Is Facebook interfering again?

Can the reaction to the Gossnell film can be regarded as a victory against the very truth of what happens in abortion?  https://www.lifesitenews.com/news/facebook-blocks-gosnell-ads-labels-film-about-serial-killer-abortionist-pol

Gosnell: The Trial of America’s Biggest Serial Killer is currently playing in theatres nationwide, but one of the film’s producers says that Facebook is doing its part to keep Americans from knowing about it. Why?

Was the great Times columnist, Bernard Levin right or wrong when he said,  “the atrophy of moral judgment is the characteristic disease of our times – the inability to see evil and a willingness to condone it”? 

Is there in fact a great badness underpinning the attack on the truth of what happens in abortion? Is our own Prime Minister dodging this, in her wish to “liberalise” the law?

Why do so many American women – and women elsewhere  – they  who know the reality of a dependent little life growing inside them –  so very desperately repudiate  what is actually true? Why do they fight against taking on board the fact that much more is involved than the highly specious mantra of “a woman’s right to her own body”?

It’s not her own body she’s having killed, is it…

So what about the fudging of the fact that the deliberate killing of a boy or girl child instead is what actually happens?

What if it is no accident that we have progressed – or rather – regressed – to the point where people have become embarrassed about actually using their judgment about what is good or  evil – even about the existence of actual forces of good and evil – because it is now unfashionable to do so? 

Has “evil” simply become an embarrassing word?

But what if there is both good and evil in the world and we are constantly faced with choices between these?  And what if these choices carry consequences?

What is the effect on us – and on our society – if we just don’t want to know – if we pretend it doesn’t matter whether or not we actually try to get to the truth of issues – rather than simply justify to ourselves and others the choices that are “more convenient”, more palatable?

But what if to be human carries an obligation that we must evaluate what we’re doing – what we support and what we don’t support?

What if we are expected to think with our heads as well as our hearts – to make moral choices – to even think about the meaning of the word moral?

What if it is time to stop ignoring or glossing over the damage this dreadful practice has done to so many women, victims of a massive con – many in pain for the rest of their lives… let alone the dead babies resulting?

Is part of the problem with Western civilisation today that basically, individuals have been long propagandised against the necessity for moral and spiritual and spiritual choices in our lives?

What if it is actually true that …”Our struggle is not against flesh and blood, but against the rulers, against the authorities, against the powers of this dark world and against the spiritual forces of evil in the heavenly realms.” Ephesians.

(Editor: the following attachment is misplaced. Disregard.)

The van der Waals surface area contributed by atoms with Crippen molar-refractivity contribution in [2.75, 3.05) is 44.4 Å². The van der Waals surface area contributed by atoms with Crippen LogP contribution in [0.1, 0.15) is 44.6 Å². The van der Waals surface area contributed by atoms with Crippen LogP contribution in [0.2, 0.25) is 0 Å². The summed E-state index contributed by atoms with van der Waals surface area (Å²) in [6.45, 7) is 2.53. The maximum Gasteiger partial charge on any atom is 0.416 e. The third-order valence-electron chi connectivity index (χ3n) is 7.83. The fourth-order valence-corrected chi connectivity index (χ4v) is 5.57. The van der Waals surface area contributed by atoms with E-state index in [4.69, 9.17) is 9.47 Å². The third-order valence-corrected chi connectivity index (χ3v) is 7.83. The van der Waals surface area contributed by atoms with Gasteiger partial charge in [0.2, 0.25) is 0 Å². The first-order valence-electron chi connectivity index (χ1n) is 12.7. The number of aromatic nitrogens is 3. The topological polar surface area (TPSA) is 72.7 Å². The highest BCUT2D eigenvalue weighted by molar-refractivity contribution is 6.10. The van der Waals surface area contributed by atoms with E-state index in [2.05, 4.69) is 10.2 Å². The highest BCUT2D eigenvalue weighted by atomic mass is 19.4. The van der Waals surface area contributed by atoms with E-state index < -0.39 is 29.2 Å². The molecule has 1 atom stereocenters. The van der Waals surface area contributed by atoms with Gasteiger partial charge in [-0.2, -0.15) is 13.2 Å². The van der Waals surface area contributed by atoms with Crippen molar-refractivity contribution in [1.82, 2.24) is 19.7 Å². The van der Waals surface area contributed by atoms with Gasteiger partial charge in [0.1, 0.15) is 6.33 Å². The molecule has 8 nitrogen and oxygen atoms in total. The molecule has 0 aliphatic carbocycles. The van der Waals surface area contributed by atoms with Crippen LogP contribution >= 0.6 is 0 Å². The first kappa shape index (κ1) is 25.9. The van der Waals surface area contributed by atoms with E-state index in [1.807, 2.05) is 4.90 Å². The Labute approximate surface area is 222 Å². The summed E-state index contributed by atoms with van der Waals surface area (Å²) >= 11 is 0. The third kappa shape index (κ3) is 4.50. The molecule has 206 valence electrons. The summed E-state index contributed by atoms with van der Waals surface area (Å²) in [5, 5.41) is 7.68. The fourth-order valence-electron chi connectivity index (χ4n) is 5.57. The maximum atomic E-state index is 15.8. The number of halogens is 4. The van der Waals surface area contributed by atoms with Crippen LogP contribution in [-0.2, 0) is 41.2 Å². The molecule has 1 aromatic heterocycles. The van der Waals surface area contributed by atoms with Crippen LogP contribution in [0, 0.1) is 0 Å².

Is it time we faced up to being far less conflicted about talking about  the very real possibility of moral and spiritual evil  – and of the act of abortion being very much part of this? 

And shouldn’t we wonder why those who legitimately raise these issues are subjected to such vilification and abuse?

 © Amy Brooke

 

 

 

I wonder if we realise how much we owe Ian Wishart?

I wonder if we realise how much we owe Ian Wishart?

https://investigatemagazine.co.nz/24448/catholic-church-in-crisis-save-money-or-save-souls/

Looking back at the history of INVESTIGATE  magazine should very much bring home to us the fact that writer and publisher Ian Wishart made the holes in the hedges on so many issues of the day. This was not only in his painstaking analysis of so many of the political and social issues given once-over-lightly treatment by far the majority of our journalists. His refusal to look for anything but the truth of issues behind the façades shielding some of our  most prominent – (and most damaging)  – politicians brought home to so many of us what was, and still is,  happening to this country.

It will take a long time indeed before his deservedly bestselling books even begin to date. And given the blacklisting given to my own books and columns by a basically malevolent, government-supported literary hierarchy dominated by a thoroughly unscrupulous Left coterie in this country, I owe Ian for his courage in publishing and supporting my own well-researched columns which, too, were before their time.

The neo-Marxist infiltration of our now third-rate education system,  and the pernicious effects on a formerly more unified, less crime-ridden country  – with the deliberate fomenting of a grievance mentality among so many of part-Maori genetic inheritance – were areas which very much concerned a few of us over three decades ago.

The results are now with us – due to the intellectual laziness and vote-buying propensity of our politicians. But that the churches now seem to have lost their own pathway to carry forward the message of the Christian values and beliefs so long fundamental in stabilising Western society, should give us cause for increasing concern. That the hierarchy of the Catholic Church in particular, long regarded as less likely to give way to contemporary fashions, are  now regarded as needing a reminder of what has always been its central message, is no light matter.

As always, so much depends upon individuals, challenging what has gone wrong. And as one individual who has always stood up to be counted, regardless of whether or not  readers have always agreed with his views –  and as head and shoulders above so many of his journalist colleagues – Ian Wishart deserves all our respect.

© Amy Brooke.